Apple can never win in the PR game, because there's too much money in bashing them. This site is just as guilty of it as anywhere else.
 

MacDarcy

macrumors 65816
Jul 21, 2011
1,011
819
Apple hasn't really Wowed anyone since Steve Jobs passing. It's obvious now that something is missing. Apple is slow to update Macs and when they do, it's barely incremental. Even their star product, the iPhone is now suffering declining sales for lack of innovation. And it seems it will continue to suffer as the iPhone 7 looks to be a minor update and not the radical redesign usually reserved for the non S models. Cook is a numbers man. Not an innovator like Steve. And now the numbers are declining. Apple needs a true visionary at its helm again.
 

CurtisCalderon

macrumors member
Sep 14, 2014
35
30
... If they make good products and offer good services, and customers like, buy and use them, then as long as they're selling things for a profit, the results will be great for Apple and their shareholders and we'll continue to get good products from them.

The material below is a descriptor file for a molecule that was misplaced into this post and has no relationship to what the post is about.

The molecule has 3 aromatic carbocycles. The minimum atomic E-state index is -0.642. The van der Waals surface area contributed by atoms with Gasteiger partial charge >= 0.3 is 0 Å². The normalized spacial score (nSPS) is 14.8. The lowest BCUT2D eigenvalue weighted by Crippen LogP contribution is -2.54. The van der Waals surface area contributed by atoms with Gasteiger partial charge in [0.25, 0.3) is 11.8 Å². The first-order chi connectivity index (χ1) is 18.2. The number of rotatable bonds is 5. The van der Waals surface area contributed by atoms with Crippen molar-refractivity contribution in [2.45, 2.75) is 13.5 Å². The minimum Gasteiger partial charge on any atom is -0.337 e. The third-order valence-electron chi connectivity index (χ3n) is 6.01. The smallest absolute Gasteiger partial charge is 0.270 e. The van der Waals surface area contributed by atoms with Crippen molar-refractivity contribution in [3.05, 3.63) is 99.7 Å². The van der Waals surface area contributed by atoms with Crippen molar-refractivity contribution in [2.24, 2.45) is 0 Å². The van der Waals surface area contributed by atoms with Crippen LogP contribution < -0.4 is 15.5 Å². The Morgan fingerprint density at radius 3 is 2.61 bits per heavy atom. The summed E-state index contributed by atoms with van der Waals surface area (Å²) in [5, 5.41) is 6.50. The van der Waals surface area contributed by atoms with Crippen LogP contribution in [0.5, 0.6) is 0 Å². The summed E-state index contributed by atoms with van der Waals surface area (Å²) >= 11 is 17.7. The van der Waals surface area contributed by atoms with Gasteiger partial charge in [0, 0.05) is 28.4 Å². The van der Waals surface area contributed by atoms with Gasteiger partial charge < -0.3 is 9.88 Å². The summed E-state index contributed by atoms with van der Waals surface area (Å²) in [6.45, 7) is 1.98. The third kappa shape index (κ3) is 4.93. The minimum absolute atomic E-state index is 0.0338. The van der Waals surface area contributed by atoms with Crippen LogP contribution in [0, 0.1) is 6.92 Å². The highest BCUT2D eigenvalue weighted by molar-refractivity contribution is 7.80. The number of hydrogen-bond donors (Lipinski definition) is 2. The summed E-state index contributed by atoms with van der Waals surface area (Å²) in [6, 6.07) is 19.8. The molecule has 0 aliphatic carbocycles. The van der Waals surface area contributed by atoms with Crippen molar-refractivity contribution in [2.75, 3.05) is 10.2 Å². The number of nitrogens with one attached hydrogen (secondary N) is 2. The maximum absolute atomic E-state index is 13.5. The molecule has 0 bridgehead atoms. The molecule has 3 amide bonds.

The key here is offer good products and services. I'm not saying their stuff is bad, but for the last few years I've had more crashes on phones, iPads and computers than ever before. This is the first time I'm considering going for a non-apple product, the Samsung Gear S2 classic. I would have never thought twice about it, but times have changed. I have a 2012 macbook pro which I would have upgraded in 2013 had they made better expansion/upgrade options for AFTER the purchase. I can see why Apple is starting to slip in all their products. Most of my friends who use Apple are professionals and feel the same way. They used to upgrad about every other year, some every year. Most of them are still with their Macbook Pro 2012 and some with their iPhone 5s's. Apple adding colors and other silly options that truly don't affect performance doesn't do much for me. Anyhow, my next purchase and possibly future ones that would have been Apple revenue is now not. I see this for lots of people now who have been die hard Apple fans for 20+ years. They aren't taking care of the professionals and not innovating with things that really help people. Unless they change, which they most likely won't under Cook and the others like Ivy who seemed more concerned about their own ego than innovations, they will go the way of Microsoft. I could be wrong cause even on a bad quarter they profited 10 billion. THat's more than I profited last quarter....